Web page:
HI! You’ve found me.
Welcome to my little space on the inter-webs; nice to meet you– I’m so glad you are here. I’ve been dabbling in writing on the internet since 2005 [yes, that long!]. Thank you so much for stopping by–I hope you’ll stick around and keep reading!
On Sunday Morning is an amalgam of all the blogs I’ve had before.. My first blog was my first attempt at creative non-fiction or perhaps realistic fiction where a made up character (or not) wrote about life as. as a healthcare worker in a level 1 trauma center/ level 3 NICU + PICU. My next blog focused on my 16 month journey through every country in South America. The rebirth focused on random travel experiences in USA and Europe, and finally my last blog depicted my 2018-2019 experiences as a Peace Corps Health Volunteer In Rwanda..
I started blogging way back in 2005 as an outlet and stress reliever for my first ‘adult’ [and serious] job. I experienced a quarter-life crisis, took a leaved of absence to explored an entire continent. In 2015, I graduated from nursing school, changed careers, and visited some of the lesser known places in Europe.
My goal is to merge all those experiences into one, cohesive blog that will [sort of] read like an autobiography of sorts–with a healthy dose of realistic content, creative non-fiction, photography, and travelogues. Is this even possible? I don’t know, but this is my story and I hope to tell it well. This blog has been the one constant in my adult life.
The tab On Sunday Morning blog will have all post in reverse chronological order. The Night Shift tab is best read as a story starting with Chapter 1. Likewise, the Peace Corps tab is organized into what happened before I left, while I was there, and plans for after service. Finally destination-unknown tab is loosely organized by country.
Why On Sunday Morning?
Let’s be honest. As a person who has a day job in healthcare, historically most of my Sunday mornings have been spent working. But there was a time–Peace Corps time– when I lived for Sunday mornings. On those Sunday mornings, I’d wake up late, scramble some eggs for breakfast, wash clothes and dishes by hand. Then hang them out to dry. Around 11AM or so, I’d begin the 5k walk up and over a few of Rwanda’s 1000 hills to Huye. At the junction of the paved and dirt roads, I knew I was over halfway to the city.
Sometimes I stopped in the bar at the bottom of the hill and had an ice cold Fanta Citron; others times I mentally prepared myself for the giant hill that leads in/out of Huye. But once there, I’d meet other PCVs for lunch, go market shopping, hang out at the pool, catch some free. Wi-fi, the possibilities were endless. Then, I’d visit another PCV and we would cook some other worldly delicious meal and end the evening watching downloaded movies. It was always what I imagined Sunday mornings should be–farmers’ markets, lunch with friends, cooking… Because on Sundays (mornings and afternoons), I was free. Free from PCV responsibilities and free from village-life.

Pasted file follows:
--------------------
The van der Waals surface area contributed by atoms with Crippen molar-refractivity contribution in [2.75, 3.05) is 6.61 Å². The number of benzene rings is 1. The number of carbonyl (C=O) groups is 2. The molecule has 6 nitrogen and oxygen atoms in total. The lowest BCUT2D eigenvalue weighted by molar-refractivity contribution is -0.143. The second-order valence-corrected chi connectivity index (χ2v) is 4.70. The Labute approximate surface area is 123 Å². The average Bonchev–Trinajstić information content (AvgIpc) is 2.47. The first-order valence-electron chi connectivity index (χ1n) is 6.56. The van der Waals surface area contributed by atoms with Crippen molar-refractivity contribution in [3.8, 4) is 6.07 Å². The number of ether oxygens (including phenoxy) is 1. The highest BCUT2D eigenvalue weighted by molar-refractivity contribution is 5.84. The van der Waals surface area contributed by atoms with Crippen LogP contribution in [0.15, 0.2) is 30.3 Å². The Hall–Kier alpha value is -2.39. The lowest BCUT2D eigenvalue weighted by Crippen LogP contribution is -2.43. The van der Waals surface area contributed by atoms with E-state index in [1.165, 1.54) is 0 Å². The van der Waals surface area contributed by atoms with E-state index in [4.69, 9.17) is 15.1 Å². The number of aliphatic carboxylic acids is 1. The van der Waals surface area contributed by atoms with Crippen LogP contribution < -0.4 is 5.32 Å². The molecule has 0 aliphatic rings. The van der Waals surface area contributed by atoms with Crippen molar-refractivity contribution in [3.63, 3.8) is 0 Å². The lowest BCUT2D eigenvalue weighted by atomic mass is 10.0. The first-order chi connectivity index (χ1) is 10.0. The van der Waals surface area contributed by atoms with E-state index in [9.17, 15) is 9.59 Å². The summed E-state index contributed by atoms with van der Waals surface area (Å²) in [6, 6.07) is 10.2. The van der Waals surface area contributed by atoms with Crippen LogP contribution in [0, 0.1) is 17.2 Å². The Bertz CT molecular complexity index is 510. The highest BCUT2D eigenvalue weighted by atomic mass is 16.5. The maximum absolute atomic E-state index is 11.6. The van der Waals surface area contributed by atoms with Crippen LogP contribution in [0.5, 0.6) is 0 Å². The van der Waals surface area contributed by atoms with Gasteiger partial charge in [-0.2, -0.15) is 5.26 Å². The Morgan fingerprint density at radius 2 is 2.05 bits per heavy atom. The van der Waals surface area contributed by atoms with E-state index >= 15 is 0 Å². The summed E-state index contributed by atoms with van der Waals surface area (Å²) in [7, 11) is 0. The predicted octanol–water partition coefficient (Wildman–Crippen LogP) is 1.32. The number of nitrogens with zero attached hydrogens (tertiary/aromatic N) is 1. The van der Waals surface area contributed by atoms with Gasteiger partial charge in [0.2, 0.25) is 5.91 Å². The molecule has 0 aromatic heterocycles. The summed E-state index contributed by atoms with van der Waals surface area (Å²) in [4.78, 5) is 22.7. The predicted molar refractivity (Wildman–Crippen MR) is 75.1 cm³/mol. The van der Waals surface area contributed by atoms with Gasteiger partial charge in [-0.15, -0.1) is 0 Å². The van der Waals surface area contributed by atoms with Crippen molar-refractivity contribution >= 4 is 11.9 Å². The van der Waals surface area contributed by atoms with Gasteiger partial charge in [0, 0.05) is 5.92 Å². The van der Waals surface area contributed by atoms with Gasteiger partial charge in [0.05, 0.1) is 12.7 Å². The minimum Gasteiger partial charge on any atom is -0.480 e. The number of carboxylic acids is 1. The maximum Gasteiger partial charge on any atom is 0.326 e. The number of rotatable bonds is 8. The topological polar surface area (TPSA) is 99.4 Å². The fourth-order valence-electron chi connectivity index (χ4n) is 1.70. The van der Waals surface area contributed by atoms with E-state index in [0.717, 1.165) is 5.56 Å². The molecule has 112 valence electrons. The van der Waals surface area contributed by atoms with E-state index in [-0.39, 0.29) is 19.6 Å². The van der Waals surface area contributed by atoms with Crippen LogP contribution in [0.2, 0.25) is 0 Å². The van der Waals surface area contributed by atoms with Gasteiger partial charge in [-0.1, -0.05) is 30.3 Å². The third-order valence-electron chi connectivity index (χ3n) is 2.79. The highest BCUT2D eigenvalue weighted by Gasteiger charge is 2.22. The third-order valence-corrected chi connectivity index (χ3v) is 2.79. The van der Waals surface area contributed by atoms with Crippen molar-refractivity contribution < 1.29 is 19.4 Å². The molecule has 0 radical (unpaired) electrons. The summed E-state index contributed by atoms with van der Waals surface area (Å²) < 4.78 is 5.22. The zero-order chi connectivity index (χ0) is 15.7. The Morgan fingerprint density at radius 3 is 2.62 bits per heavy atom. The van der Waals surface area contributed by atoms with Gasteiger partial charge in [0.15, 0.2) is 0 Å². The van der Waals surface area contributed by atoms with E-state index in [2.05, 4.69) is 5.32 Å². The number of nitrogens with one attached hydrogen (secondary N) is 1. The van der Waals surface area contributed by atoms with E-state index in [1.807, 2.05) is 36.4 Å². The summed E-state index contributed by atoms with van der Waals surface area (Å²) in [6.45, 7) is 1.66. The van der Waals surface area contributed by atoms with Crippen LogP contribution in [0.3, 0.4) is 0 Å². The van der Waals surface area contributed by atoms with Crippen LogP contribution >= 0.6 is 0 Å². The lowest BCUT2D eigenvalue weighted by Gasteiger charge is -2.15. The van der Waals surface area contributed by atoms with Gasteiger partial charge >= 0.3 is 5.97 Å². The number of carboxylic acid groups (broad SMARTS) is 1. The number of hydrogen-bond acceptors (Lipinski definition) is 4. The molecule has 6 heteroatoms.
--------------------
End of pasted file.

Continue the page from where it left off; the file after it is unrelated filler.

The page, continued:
So is On Sunday Morning a travel blog?
Not exclusively. Traveling is one of my favorite activities, but I’m not exactly in the most ideal position to write a blog that focuses on traveling the world. I work have a career in a decidedly not travel related field.. I have yet to go to South East Asia, or Central Asia or any parts of Asia, really. Still haven’t made it to Australia. Or New Zealand. Or the Middle East.
But I want to–one day–and my bucket list gets longer every day. So, obviously, I can’t really give any profound travel advice about going to places I’ve never been.
I always hurt myself without even doing anything adventurous and I always forget something crucial. Like my passport. It’s no secret that I honestly don’t have a clue when it comes to round the world planning, or packing, or malaria prevention. I actually got malaria while taking said pills. And didn’t when I eschewed prophylaxis.
Is it a personal blog?
Well, not exactly. I mean it’s personal to me, but certainly not a daily log of my life.
I am passionate about travel, hiking, exploring, grass roots health care, education and conservation, reading, and creating the perfect combination of soup and a grilled cheese sandwich. On the blog you’ll find a collection of travel stories [and misadventures], and kitchen experiments [more misadventures] I find interesting.
I have studied monkeys and tagged turtles in the wild, fell in love with lemurs, chased cats all over the world. I’ve rescued sea turtles on the coast, taught health classes in Spanish [and Kinyarwandan and Kiswahili!], and built proper stoves ventilation in the Andes mountains. I’ve brought babies into the world and seen them out. Toxicology and wilderness medicine fascinate me.
I am cynical but optimistic, tough but kind, honest, sarcastic, introverted, yet assertive. Working in health care has given me an appreciation of dark humor. Political correctness does not live here. Myers-Briggs calls me a INFP. It means for the life of me I cannot make concrete plans; it also means that I am an introvert, intuitive, and that I am sensitive (whatever). And if enneagram is more your style, I’m 4 or a 9 depending on the version I take.
Life is not meant to be rush through– hurried, anxious and rushed. We’ve been told many times before that this is not a dress rehearsal, but know all too well that this is also not a play. This is life and the only one we’ve been bestowed with – let us occasionally remind ourselves of that. My life has never followed a linear grid and I’m constantly taking what most people consider ‘a chance.’
Slow down. Breathe. Live
Stick around. I promise… you’ll want to see what I do.